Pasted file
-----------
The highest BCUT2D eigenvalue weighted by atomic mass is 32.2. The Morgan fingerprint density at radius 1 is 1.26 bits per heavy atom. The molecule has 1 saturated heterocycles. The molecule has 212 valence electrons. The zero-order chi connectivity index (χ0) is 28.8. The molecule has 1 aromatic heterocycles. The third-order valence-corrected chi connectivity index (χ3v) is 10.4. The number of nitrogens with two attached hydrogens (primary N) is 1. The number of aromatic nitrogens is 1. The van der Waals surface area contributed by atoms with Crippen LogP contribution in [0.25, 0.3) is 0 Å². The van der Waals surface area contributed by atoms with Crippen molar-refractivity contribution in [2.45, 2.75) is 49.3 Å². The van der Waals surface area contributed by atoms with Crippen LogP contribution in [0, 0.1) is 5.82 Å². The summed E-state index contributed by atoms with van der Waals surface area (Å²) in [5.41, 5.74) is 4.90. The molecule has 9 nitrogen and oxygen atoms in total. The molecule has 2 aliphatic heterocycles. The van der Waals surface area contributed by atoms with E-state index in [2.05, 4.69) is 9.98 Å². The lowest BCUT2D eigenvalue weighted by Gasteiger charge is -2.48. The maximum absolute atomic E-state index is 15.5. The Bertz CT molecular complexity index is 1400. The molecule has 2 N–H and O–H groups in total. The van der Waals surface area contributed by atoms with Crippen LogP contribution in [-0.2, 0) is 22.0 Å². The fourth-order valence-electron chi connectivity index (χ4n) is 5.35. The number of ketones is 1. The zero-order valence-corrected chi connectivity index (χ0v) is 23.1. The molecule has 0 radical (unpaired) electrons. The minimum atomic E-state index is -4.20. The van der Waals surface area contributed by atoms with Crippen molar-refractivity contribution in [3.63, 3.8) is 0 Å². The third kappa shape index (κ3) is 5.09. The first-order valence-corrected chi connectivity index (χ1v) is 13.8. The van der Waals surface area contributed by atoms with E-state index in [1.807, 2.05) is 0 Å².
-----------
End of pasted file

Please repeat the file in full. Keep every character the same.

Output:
The highest BCUT2D eigenvalue weighted by atomic mass is 32.2. The Morgan fingerprint density at radius 1 is 1.26 bits per heavy atom. The molecule has 1 saturated heterocycles. The molecule has 212 valence electrons. The zero-order chi connectivity index (χ0) is 28.8. The molecule has 1 aromatic heterocycles. The third-order valence-corrected chi connectivity index (χ3v) is 10.4. The number of nitrogens with two attached hydrogens (primary N) is 1. The number of aromatic nitrogens is 1. The van der Waals surface area contributed by atoms with Crippen LogP contribution in [0.25, 0.3) is 0 Å². The van der Waals surface area contributed by atoms with Crippen molar-refractivity contribution in [2.45, 2.75) is 49.3 Å². The van der Waals surface area contributed by atoms with Crippen LogP contribution in [0, 0.1) is 5.82 Å². The summed E-state index contributed by atoms with van der Waals surface area (Å²) in [5.41, 5.74) is 4.90. The molecule has 9 nitrogen and oxygen atoms in total. The molecule has 2 aliphatic heterocycles. The van der Waals surface area contributed by atoms with E-state index in [2.05, 4.69) is 9.98 Å². The lowest BCUT2D eigenvalue weighted by Gasteiger charge is -2.48. The maximum absolute atomic E-state index is 15.5. The Bertz CT molecular complexity index is 1400. The molecule has 2 N–H and O–H groups in total. The van der Waals surface area contributed by atoms with Crippen LogP contribution in [-0.2, 0) is 22.0 Å². The fourth-order valence-electron chi connectivity index (χ4n) is 5.35. The number of ketones is 1. The zero-order valence-corrected chi connectivity index (χ0v) is 23.1. The molecule has 0 radical (unpaired) electrons. The minimum atomic E-state index is -4.20. The van der Waals surface area contributed by atoms with Crippen molar-refractivity contribution in [3.63, 3.8) is 0 Å². The third kappa shape index (κ3) is 5.09. The first-order valence-corrected chi connectivity index (χ1v) is 13.8. The van der Waals surface area contributed by atoms with E-state index in [1.807, 2.05) is 0 Å².